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Talking Tactics: Why Sunderland were hard to break down & why defenders are crucial to our play

Everyone’s talking about the goal that wasn’t, but the truth is that we learned a lot more about this Sunderland team in the win against Bradford than we have in maybe any other game in recent weeks.

Sunderland AFC via Getty Images

The Teams...

Sunderland made four changes following the disappointing three-one defeat at Fratton Park before Christmas. Reece James and the suspended Glenn Loovens dropped out of the defence, and were replaced by Bryan Oviedo and Tom Flanagan - who returned from injury. George Honeyman missed out due to injury, which meant Chris Maguire returned to the starting eleven. Up front Josh Maja was deemed fit enough to start in place of Duncan Watmore, who dropped to the bench.

This meant Sunderland returned to their 4-2-3-1 formation. Jon McLaughlin started in goal, with Luke O’Nien (aka Canny Alves), Tom Flanagan, Jack Baldwin and Bryan Oviedo making up the back four. Max Power dropped back into defensive midfield alongside Lee Cattermole. Lynden Gooch started on the right with the goalscorer Aiden McGeady on the left. Chris Maguire started in the number ten position - but often pushed up alongside striker Josh Maja to make the shape more of a 4-4-2.

Bradford City named an unchanged side following their two-nil home win over Scunthorpe.

The visitors lined up in a 4-4-2 formation. Richard O’Donnell started in goal, with Paul Caddis, Nathaniel Knight-Percival, Ryan McGowan and Adam Chicksen offering him protection as a back four. Hope Akpan and Lewis O’Brien started in the middle of the park, with David Ball on the left and Jack Payne starting in a free role on the right. Eoin Doyle and George Miller started up front.

Sunderland AFC 1 - 0 Bradford City (26/12/2018)

The role of Sunderland’s defenders in the build up play

It is generally accepted that the position Sunderland need to strengthen the most in the upcoming January transfer window is central defence, but the reliance on the passing ability of these defenders in Sunderland’s build up play means that getting the right player in may be easier said than done.

Whilst to many a ball-playing defender may seem like a requirement for teams who play “tiki-taka” football - the Manchester City’s and Barcelona’s of this world - Jack Ross’ slightly more direct build up play also requires his centre-backs to have good passing ability.

This is because Sunderland’s play often starts with a long ball from one of these defenders to a wide player - who is then supported by his full-back and the other three attacking players in the 4-2-3-1/4-4-2 system.

Jack Baldwin’s performance on Boxing Day encapsulated the type of defender Jack Ross will be looking for next month - the former Hartlepool defender won everything in the air, whilst on the ball playing a number of cross field passes to Sunderland’s wide players, most often Lynden Gooch.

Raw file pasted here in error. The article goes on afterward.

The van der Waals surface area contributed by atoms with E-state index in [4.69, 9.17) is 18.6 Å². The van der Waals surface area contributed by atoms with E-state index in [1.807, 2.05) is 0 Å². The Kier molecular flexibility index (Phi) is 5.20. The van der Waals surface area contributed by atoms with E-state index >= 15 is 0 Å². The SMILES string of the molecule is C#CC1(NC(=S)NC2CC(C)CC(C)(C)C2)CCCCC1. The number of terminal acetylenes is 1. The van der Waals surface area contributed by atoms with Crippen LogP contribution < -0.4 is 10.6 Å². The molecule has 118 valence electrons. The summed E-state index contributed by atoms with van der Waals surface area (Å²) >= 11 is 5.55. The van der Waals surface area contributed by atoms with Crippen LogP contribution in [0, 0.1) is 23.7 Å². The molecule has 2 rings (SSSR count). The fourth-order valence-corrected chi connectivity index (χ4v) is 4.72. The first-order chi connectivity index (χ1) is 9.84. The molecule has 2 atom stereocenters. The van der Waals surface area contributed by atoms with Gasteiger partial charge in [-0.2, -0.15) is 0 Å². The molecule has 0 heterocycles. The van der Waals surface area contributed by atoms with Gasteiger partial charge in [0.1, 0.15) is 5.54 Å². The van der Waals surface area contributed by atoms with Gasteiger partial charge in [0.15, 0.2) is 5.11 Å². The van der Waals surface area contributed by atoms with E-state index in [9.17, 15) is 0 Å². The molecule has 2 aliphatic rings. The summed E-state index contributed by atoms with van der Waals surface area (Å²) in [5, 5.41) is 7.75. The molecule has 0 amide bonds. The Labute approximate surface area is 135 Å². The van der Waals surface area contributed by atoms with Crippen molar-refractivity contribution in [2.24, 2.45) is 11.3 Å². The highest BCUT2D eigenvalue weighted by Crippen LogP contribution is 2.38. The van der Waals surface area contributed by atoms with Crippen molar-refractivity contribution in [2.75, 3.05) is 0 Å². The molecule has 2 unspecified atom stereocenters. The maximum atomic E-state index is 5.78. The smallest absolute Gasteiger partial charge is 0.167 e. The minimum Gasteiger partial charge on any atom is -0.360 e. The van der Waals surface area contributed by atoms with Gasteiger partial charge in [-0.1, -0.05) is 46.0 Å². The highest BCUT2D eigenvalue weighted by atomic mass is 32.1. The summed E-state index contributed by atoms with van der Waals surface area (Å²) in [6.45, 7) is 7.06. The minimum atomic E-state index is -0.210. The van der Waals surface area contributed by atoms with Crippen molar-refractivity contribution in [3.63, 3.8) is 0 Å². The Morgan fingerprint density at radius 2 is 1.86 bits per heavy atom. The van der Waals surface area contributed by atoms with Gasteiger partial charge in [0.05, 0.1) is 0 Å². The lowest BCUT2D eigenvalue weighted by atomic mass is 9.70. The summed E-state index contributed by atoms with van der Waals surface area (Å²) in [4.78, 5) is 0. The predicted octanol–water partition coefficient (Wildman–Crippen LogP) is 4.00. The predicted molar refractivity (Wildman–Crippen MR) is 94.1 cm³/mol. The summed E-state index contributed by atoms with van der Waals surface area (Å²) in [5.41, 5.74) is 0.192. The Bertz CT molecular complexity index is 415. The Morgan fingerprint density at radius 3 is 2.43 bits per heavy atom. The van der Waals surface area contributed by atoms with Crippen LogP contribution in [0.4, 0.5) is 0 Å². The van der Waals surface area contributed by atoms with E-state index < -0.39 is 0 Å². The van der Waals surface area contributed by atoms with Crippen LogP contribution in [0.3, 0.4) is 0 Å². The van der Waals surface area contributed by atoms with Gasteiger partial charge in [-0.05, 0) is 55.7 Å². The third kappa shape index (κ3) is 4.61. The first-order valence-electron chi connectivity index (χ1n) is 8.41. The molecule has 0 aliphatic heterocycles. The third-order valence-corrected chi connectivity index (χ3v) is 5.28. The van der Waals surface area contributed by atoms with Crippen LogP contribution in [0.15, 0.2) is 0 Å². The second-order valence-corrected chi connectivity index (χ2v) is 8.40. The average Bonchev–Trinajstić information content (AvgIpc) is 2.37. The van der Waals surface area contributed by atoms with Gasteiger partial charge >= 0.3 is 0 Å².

So, whilst Sunderland undoubtedly will look to by a physical defender in January, it is important that those in charge of transfers don’t overlook the more technical qualities required by centre-backs in Jack Ross’ system.

Baldwin is exactly the type of defender Jack Ross requires, now he just needs a reliable partner
Sunderland AFC via Getty Images

The double-pivote gives a solid base

Despite Sunderland’s only goal coming in the first half, their most dominant period in the game was actually the period just after the interval. Bradford were barely able to get out of their own half as Sunderland piled the pressure on and won corner after corner.

Unfortunately, Sunderland’s inability to get the ball in the net for a second time meant a nervy finish to the game - but this impressive period after half-time showed the main advantage of using a two-man defensive midfield.

The reason Bradford found it difficult to get up the pitch is because - for all their attacking players - Sunderland had four players in the middle of the pitch to block any breakaways. Furthermore, the presence of two defensive midfielders meant the full-backs - O’Nien and Oviedo - had complete freedom to push high and wide up the pitch.

This all meant that Sunderland had a line of six attacking players, all whilst four players were back (often up against only two or three of Bradford’s attackers).

The image below shows how Sunderland’s six attacking players are stretched across the entire width of the pitch - although because this is soon after a Sunderland corner, the full backs O’Nien (out of picture) and Oviedo (circled green) are in deeper positions - alongside Flanagan and Baldwin - in place of Cattermole (third from the left) and Power (furthest right).

This highlights Jack Ross’ focus on vertical passing to get the ball into the final third, before allowing his players free-reign to express themselves, create chances and score goals.